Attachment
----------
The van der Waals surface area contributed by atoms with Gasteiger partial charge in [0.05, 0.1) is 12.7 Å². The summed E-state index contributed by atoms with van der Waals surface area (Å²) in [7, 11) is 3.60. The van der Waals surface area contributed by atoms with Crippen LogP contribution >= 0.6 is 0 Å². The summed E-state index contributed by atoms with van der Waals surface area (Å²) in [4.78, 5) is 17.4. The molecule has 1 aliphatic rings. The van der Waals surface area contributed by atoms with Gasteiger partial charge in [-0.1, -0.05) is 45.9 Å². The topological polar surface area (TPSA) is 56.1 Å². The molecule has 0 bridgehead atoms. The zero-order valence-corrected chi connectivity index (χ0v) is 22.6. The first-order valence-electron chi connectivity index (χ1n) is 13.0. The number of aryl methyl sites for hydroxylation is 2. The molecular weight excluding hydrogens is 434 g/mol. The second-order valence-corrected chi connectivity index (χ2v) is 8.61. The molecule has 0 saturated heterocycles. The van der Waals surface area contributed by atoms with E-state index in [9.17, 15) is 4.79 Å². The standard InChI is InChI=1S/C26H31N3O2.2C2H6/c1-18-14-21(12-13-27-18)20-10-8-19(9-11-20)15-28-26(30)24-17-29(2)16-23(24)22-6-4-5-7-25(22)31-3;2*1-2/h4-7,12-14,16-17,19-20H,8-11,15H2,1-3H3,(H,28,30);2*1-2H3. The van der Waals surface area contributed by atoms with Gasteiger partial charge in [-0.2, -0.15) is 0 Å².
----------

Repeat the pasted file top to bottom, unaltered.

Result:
The van der Waals surface area contributed by atoms with Gasteiger partial charge in [0.05, 0.1) is 12.7 Å². The summed E-state index contributed by atoms with van der Waals surface area (Å²) in [7, 11) is 3.60. The van der Waals surface area contributed by atoms with Crippen LogP contribution >= 0.6 is 0 Å². The summed E-state index contributed by atoms with van der Waals surface area (Å²) in [4.78, 5) is 17.4. The molecule has 1 aliphatic rings. The van der Waals surface area contributed by atoms with Gasteiger partial charge in [-0.1, -0.05) is 45.9 Å². The topological polar surface area (TPSA) is 56.1 Å². The molecule has 0 bridgehead atoms. The zero-order valence-corrected chi connectivity index (χ0v) is 22.6. The first-order valence-electron chi connectivity index (χ1n) is 13.0. The number of aryl methyl sites for hydroxylation is 2. The molecular weight excluding hydrogens is 434 g/mol. The second-order valence-corrected chi connectivity index (χ2v) is 8.61. The molecule has 0 saturated heterocycles. The van der Waals surface area contributed by atoms with E-state index in [9.17, 15) is 4.79 Å². The standard InChI is InChI=1S/C26H31N3O2.2C2H6/c1-18-14-21(12-13-27-18)20-10-8-19(9-11-20)15-28-26(30)24-17-29(2)16-23(24)22-6-4-5-7-25(22)31-3;2*1-2/h4-7,12-14,16-17,19-20H,8-11,15H2,1-3H3,(H,28,30);2*1-2H3. The van der Waals surface area contributed by atoms with Gasteiger partial charge in [-0.2, -0.15) is 0 Å².